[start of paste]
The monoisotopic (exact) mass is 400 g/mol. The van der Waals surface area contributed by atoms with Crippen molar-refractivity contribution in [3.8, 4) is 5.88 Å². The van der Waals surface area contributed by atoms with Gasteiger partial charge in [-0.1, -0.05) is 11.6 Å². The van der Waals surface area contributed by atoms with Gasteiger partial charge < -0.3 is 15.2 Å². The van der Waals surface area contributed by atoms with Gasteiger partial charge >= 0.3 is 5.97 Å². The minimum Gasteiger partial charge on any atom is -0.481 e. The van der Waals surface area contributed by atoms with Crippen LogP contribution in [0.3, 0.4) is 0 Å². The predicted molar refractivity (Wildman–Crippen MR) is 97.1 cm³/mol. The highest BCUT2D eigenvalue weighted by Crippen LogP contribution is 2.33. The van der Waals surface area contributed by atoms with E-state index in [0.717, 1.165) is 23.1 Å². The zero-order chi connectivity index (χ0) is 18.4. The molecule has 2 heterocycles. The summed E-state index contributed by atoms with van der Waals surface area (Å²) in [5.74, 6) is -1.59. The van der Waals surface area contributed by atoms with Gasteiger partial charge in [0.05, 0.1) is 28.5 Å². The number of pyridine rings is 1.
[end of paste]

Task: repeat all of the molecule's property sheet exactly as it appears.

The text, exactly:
The monoisotopic (exact) mass is 400 g/mol. The van der Waals surface area contributed by atoms with Crippen molar-refractivity contribution in [3.8, 4) is 5.88 Å². The van der Waals surface area contributed by atoms with Gasteiger partial charge in [-0.1, -0.05) is 11.6 Å². The van der Waals surface area contributed by atoms with Gasteiger partial charge < -0.3 is 15.2 Å². The van der Waals surface area contributed by atoms with Gasteiger partial charge >= 0.3 is 5.97 Å². The minimum Gasteiger partial charge on any atom is -0.481 e. The van der Waals surface area contributed by atoms with Crippen LogP contribution in [0.3, 0.4) is 0 Å². The predicted molar refractivity (Wildman–Crippen MR) is 97.1 cm³/mol. The highest BCUT2D eigenvalue weighted by Crippen LogP contribution is 2.33. The van der Waals surface area contributed by atoms with E-state index in [0.717, 1.165) is 23.1 Å². The zero-order chi connectivity index (χ0) is 18.4. The molecule has 2 heterocycles. The summed E-state index contributed by atoms with van der Waals surface area (Å²) in [5.74, 6) is -1.59. The van der Waals surface area contributed by atoms with Gasteiger partial charge in [0.05, 0.1) is 28.5 Å². The number of pyridine rings is 1.